The One Another Key


I’ve been trying recently to teach my very independent seven-year-old the importance of teamwork. “You can’t do all the jobs by yourself,” I tell her. “Things work better when everyone gets to do their part,” I remind her. She is quite ambitious and, on the positive side, very confident that there is nearly nothing she can’t do. She reminds me of myself…just before every humbling experience God mercifully brings my way. Some children need to be reminded that they can do anything, but some need to be cautioned that they can’t do everything. My young daughter and I are of the latter camp.

My life has turned another corner recently, bringing yet more transition my way. Some of it is very difficult and looks much different than I thought it was going to. At first, I was deeply shaken and struggled to regain my footing. But I understand that all change requires adjustment, and so I set my heart to embrace the new and release the old, and to learn how to function in the season I’ve stepped into. Still, something wasn’t clicking for me the way it normally does, and I found myself struggling at a much deeper level than I felt like I should have been.

So I did what I normally do, and I began to search myself. I checked all of my areas of responsibility. Have I been in the Word? Yes. Have I been praying? Yes, although prayer looks different right now than in the previous season. Have I been faithfully connecting with my church family? Yes. Have I been serving others? Yes. Have I been resting and taking care of myself? Yes, although I could improve a little here. Are my relationships healthy, as much as I am able to take responsibility for them? Yes, with some degree of difficulty; but I am engaged in the process of working through the present issues. Have I been delighting in God, rather than in other things? Hmmm, there is always some tuning-up that can be done here. Check, check, check….and still I saw no clues about what might be missing, what might be causing such a shaking.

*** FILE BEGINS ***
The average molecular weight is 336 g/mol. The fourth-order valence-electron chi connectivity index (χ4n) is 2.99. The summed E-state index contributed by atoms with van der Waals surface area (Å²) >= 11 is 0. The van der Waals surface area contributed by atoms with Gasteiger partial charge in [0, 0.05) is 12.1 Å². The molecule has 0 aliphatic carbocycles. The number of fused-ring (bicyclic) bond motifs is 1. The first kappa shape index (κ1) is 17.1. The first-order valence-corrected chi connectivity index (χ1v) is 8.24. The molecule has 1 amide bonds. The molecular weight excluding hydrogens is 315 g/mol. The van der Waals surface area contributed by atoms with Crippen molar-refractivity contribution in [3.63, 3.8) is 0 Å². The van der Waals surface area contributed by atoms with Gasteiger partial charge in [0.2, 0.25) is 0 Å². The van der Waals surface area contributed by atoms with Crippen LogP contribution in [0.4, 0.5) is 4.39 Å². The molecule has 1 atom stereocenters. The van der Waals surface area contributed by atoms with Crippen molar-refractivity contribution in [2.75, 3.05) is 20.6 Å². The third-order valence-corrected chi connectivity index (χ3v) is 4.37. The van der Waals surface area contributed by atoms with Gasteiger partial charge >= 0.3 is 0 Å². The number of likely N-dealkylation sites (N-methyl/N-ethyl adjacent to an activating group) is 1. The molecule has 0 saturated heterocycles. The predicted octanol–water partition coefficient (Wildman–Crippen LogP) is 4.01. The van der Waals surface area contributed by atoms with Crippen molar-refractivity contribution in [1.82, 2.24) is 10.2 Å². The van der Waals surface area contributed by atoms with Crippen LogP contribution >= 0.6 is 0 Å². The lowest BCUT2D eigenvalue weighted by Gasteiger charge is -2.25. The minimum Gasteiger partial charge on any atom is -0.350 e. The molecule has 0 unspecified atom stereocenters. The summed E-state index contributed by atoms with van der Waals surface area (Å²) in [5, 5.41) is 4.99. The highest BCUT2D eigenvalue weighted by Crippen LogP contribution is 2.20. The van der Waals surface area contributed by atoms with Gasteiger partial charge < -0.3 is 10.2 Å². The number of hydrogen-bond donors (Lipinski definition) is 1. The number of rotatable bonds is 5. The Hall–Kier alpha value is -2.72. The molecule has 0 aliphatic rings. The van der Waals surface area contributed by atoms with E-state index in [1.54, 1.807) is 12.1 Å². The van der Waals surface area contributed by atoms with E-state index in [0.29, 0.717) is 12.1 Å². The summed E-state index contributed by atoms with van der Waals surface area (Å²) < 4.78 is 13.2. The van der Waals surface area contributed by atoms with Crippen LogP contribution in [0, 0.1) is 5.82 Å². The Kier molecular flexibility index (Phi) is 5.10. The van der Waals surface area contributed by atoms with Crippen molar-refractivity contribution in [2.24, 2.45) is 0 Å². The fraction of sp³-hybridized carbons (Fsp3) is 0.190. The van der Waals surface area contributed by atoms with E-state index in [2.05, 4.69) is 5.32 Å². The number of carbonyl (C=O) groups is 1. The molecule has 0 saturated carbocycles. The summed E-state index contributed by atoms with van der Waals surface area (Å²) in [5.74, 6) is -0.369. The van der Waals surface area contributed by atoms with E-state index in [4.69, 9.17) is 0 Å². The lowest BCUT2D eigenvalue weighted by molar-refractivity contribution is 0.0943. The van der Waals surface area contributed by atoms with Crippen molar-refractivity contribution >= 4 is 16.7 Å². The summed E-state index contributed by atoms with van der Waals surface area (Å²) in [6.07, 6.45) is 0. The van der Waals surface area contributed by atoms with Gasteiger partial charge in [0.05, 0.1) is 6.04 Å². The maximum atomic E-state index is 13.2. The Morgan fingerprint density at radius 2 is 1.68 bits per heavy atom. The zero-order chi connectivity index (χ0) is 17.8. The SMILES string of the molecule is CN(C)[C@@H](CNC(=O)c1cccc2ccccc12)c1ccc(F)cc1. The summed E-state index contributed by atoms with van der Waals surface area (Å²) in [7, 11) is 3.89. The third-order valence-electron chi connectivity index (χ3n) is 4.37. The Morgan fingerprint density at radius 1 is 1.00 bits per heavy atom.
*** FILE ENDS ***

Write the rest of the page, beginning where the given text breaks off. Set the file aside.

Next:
Next on the list was to ask for God’s input, because He can see the things I can’t. So I quieted my heart (which has been in a bit of a frantic, emotional fit) and dragged it into God’s presence for a thorough examination.

Normally this is a pleasant process, but because my heart has been in freak-out mode, it was a little tough to talk it into being searched. Here is where history with God saved the day, because no matter how much pain I am in, I remember that God is good and He loves me. So I know it is always safe to ask Him for help. Thankfully, the light of His truth has revealed the area of my weakness, and I have settled back into resting and trusting God in this new season and new process, despite the difficulty within it, because I have been given a key.

Here is what God, in His great love and mercy, exposed within my heart: there has been a quiet, little voice (which I’ve heard but dismissed) echoing in my mind as I’ve been struggling, repeating an all-too-familiar phrase: “I got this.” Like my earnest and confident seven-year-old who wants to do all the jobs. I love her confidence. I’m so glad she has it. But I know that if she can’t learn to let others do their share of the work, that confidence will become a burden instead of a gift one day. I think God has been reminding me of the very same thing lately, exposing my bent toward independence and my tendency to lean on my own ability and strength – even as I invite Him to watch me do it all.